He has always embraced defying the odds. That hasn’t changed for Ty Long, even after 18 regular season appearances with the Los Angeles Chargers where he has handled punted duties and even served as the team’s emergency placekicker for a brief stretch last season. The two-time CFL All-Star and 2018 finalist for league Most Outstanding Special Teams Player joined 1st and Now Chat to talk about his journey to a starting role with the Chargers.
When asked about his proudest accomplishment with the Lions, Long continues to reference the fact he exceeded a lot of people’s expectations after reporting to Kamloops for his first training camp in 2017.
“I’ll be honest with you; the thing I’m the most proud of was when I got there, there wasn’t no one giving me a chance to be the guy, and I left, I felt, being one of the best specialists to put on a BC Lions uniform,” Long said from his home in Huntington Beach, California.
“When I got there I didn’t have too many people who knew who I was or gave me a shot and for me, I went out there and I felt like I had two special years. It was a lot of fun. I loved the performances that we had and I felt like I gave everything I had every time I stepped on the field. That was the biggest thing for me; being able to show people what I was capable of.”
Long presents another fine example to never jump to conclusions when you first scan a training camp depth chart. After his old high school buddy Richie Leone departed a deal with the Arizona Cardinals, the Lions brought in veteran Swayze Waters in 2017 free agency. A leg injury limited Waters’ ability to perform at 100 percent in camp which meant Long found himself on the week one roster.
He never gave the squad a reason to take him off. When his production improved in year two, you knew this was a guy who would draw attention from NFL suitors, and the Chargers would quickly lock him up to a 2019 futures deal. Long still looks back on the early days with the Lions as being crucial to his development. A 2017 extended road trip to Kingston between games against the Argonauts and Alouettes will always hold a special place in his heart.
“It’s funny, I still tell people about that trip and when we went over there,” Long explained.
“It’s just something I’ll never forget and those two games, I’m pretty sure we beat Toronto, beat Montreal back-to-back. That was just such a fun time in my career. I’ll never forget it. Those two weeks were like my time where people around the organization got to see who I was, obviously as a player, but more as a person too because we were all spending more time with each other. That’s when I really started to enjoy my time up there. That trip was so much fun.”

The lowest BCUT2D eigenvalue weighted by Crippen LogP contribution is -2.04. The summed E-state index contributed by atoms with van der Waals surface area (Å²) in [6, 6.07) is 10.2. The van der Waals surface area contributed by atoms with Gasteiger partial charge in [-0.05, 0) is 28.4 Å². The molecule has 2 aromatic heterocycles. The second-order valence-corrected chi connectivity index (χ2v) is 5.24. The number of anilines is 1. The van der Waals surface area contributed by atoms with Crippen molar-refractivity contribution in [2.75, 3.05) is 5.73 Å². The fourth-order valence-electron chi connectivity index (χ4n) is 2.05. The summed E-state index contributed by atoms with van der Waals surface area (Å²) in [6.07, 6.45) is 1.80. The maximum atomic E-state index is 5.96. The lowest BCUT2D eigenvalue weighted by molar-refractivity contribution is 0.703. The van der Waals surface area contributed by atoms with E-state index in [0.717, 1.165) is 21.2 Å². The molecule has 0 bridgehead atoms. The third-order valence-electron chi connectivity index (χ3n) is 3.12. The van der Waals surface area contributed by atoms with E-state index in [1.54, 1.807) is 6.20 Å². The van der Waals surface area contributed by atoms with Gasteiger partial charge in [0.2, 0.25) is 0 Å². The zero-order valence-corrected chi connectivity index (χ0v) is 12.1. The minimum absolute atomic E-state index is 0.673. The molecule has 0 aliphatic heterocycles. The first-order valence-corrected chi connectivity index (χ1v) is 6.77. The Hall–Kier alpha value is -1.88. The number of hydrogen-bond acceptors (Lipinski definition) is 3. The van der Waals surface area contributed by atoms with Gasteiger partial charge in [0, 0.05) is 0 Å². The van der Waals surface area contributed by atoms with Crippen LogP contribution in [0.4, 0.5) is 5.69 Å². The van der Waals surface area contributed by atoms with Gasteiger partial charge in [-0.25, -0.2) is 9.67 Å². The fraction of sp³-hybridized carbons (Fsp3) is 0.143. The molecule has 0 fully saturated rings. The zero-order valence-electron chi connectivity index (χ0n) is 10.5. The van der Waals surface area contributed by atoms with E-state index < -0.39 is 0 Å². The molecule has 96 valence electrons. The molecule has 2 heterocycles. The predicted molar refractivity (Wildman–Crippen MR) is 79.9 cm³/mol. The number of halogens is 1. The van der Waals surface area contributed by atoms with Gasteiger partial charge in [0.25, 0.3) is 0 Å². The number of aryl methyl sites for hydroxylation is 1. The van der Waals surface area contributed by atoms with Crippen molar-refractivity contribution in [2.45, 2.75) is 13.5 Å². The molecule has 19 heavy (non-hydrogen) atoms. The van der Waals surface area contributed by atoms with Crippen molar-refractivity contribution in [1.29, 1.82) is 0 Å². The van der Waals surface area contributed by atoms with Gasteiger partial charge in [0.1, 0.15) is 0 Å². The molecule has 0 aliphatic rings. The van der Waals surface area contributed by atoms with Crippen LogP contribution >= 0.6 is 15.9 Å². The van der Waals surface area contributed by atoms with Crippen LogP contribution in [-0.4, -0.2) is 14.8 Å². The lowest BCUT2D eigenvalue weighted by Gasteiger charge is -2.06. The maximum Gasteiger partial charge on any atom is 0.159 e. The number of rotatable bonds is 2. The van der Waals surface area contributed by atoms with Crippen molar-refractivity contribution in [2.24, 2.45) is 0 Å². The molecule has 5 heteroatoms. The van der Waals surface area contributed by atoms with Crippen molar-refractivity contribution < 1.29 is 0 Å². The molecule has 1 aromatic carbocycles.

His business trips look a little bit different now. After opening the 2020 regular season with a win in Cincinnati, Long and the Chargers lost a tough overtime contest to the defending Super Bowl champion Kansas City Chiefs in their first game at the sparkling new SoFi Stadium. The new venue in Inglewood is shared with the Los Angeles Rams.
“It’s like nothing I’ve ever seen before. I tell you this, it’s going to be one of those stadiums that when people get there, your jaw drops,” Long said of his new home business address.
It would certainly feel different than the smaller soccer stadium in Carson where the Chargers had played the previous three seasons since moving up from San Diego. Upon his arrival in Southern California last year, Long credited veterans like quarterbacks Philip Rivers and Tyrod Taylor for helping him adapt to life as an everyday NFL player. The fact he had previously attended camps with Washington and Pittsburgh prior to the Lions helped him adopt the mindset that he was already an experienced veteran.
“Last year was crazy with being told I was kicking field goals the day before my first game here, but it’s something I was ready for. It’s been so exciting just to live out my childhood dream and I enjoy it every day. I really love doing this. I’m so lucky this is my job. It’s really been special and I just enjoy every day of it.”
Not only did he handle field goal duties at the time but he became the first NFL player since Olindo Mare in 1997 to make a field goal, an extra point and punt in his league debut. Not too shabby.
And even though he has made an impact down south, Long will never forget the support of the great Lions fans he had the pleasure of meeting in his two seasons up north.
“I remember every home game, and I tried to do it every away game, but every time before the game I’d try to run around and see all the fans on the field, give everyone a hive and sign some autographs,” he said.
“I loved my time in Vancouver, I loved playing for the BC Lions, I miss the city, I miss the people up there and I can’t thank them enough for all the support they’ve given me and given the team over the years. I’m just forever grateful and I miss them. Appreciate everything they do.”
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